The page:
Sri Lanka's garment industry has called for trade negotiations with Russia, China, Japan and Brazil, and wants the government to expand existing trade concessions from India, in a bid to reduce its dependence on the EU and US.

"Over 90% of our exports are now going into the US and EU. But there are other good markets, like Japan and Australia, that our competitors have got preferential access into," said Rohan Masakorala, secretary general of the Joint Apparel Association Forum (JAAF), the garment industry representative body.

"So in our five-year strategy report we have recommended that the government negotiate trade agreements with suitable countries. Our competitor countries are already doing this."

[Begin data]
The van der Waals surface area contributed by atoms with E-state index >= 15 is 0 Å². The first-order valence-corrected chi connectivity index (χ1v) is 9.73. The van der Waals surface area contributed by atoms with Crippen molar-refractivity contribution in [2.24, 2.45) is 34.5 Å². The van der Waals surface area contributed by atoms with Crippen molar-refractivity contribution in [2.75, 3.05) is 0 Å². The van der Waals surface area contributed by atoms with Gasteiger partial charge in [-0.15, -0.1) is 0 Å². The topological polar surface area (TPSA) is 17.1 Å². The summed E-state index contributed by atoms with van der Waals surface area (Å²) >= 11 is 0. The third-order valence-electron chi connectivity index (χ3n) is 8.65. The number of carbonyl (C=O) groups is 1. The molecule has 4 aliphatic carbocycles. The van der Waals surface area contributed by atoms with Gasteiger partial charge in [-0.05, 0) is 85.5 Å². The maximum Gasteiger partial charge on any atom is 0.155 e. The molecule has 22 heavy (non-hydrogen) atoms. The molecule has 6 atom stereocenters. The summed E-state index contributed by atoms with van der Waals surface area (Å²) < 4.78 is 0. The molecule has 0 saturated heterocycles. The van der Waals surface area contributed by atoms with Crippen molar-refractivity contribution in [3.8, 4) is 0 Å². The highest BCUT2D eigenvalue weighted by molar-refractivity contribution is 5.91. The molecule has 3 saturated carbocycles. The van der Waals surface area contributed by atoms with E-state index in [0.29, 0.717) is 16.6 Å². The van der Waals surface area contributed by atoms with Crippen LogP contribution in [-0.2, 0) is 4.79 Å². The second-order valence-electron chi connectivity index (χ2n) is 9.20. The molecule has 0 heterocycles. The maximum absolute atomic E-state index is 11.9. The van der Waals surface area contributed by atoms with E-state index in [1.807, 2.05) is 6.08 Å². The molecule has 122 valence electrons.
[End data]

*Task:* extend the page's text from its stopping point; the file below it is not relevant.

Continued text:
Sri Lanka's current market concentration in the US and the EU is seen as a risk. In addition to the loss of preferential trade terms recently, exports to both these markets were hit by the recession.

"New markets can't immediately take the place of the US and EU. But in the long run new markets will generate new growth opportunities and will also reduce risk by reducing market concentration," said Masakorala.

Apparel is Sri Lanka's biggest export, but at this point the industry benefits from some level of preferential access only from two markets – India and the EU.

Under the Indo-Sri Lanka trade agreement, Sri Lanka can export 3m pieces of garments to India at zero duty per year, without any entry-port or fabric restrictions.

Another 5m pieces, made of Indian fabrics, can enter India at zero duty or at a Margin of Preference of 75% - depending on the product category.

The EU's GSP+ scheme is no longer available but the industry can fall back on the EU's GSP scheme.

The industry says it gets no benefits from the US GSP, which is also under review.